January is traditionally a slow month for new album releases but 2014 looks set to buck that trend with a number of highly anticipated releases scheduled to drop right in the middle of the post Christmas slump. Scottish Post Rock pioneers Mogwai are first up with the follow up to their well received soundtrack for French supernatural chiller Les Revenants. Mogwai are considered by many to be the godfathers of the Post Rock scene – their debut album in 1995 proved to be the blueprint for that genre -lengthy instrumental pieces that quietly built towards punishing crescendos of distorted guitar noise. They spawned a host of imitators as facsimile bands saw an opportunity to tap into the niche but almost religiously zealous fan-base that had latched on to the Post Rock movement. Rave Tapes is their eight studio album (not including soundtrack work) and sees them further distance themselves from the ‘quiet loud’ dynamic that was such a hallmark of their early releases. It is probably closest in spirit to their 2003 album Happy Songs for Happy People with an emphasis on a more textured approach, with electronic elements very much to the fore. That is not to say that guitars have been discarded completely – they still feature heavily throughout, but this is a more restrained effort where the temptation to go for the big finish is never yielded to. Opener ‘Heard About You Last Night’ showcases this more restrained approach; the sky kissing guitars in the chorus offer the tantalising hope that Mogwai are about to reward us with one of their trademark finishes but it never happens. ‘Remurdered’ is built around a fat, distorted electronic bassline that circles in on itself, hypnotic, trance-like. The ghostly remnants of their work on the...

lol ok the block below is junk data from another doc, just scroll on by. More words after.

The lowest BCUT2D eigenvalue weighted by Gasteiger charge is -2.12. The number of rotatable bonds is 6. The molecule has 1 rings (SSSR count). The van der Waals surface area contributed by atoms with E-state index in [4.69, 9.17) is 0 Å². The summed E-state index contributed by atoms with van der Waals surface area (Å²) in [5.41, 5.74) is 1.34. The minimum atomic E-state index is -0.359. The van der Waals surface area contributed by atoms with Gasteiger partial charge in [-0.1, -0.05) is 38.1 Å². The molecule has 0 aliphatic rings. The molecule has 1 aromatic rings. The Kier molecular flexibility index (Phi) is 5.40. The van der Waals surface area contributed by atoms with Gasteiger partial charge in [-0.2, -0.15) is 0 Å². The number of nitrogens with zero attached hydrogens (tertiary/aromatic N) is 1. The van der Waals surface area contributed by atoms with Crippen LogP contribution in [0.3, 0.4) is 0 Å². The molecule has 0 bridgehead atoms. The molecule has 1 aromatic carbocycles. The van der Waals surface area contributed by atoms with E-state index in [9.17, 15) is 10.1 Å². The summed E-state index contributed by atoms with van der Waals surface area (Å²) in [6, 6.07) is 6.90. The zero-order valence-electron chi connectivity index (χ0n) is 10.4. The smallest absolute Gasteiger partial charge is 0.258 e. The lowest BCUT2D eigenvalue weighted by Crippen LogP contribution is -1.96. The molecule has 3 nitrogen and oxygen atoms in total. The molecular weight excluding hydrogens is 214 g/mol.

Enemies – Embark Embrace...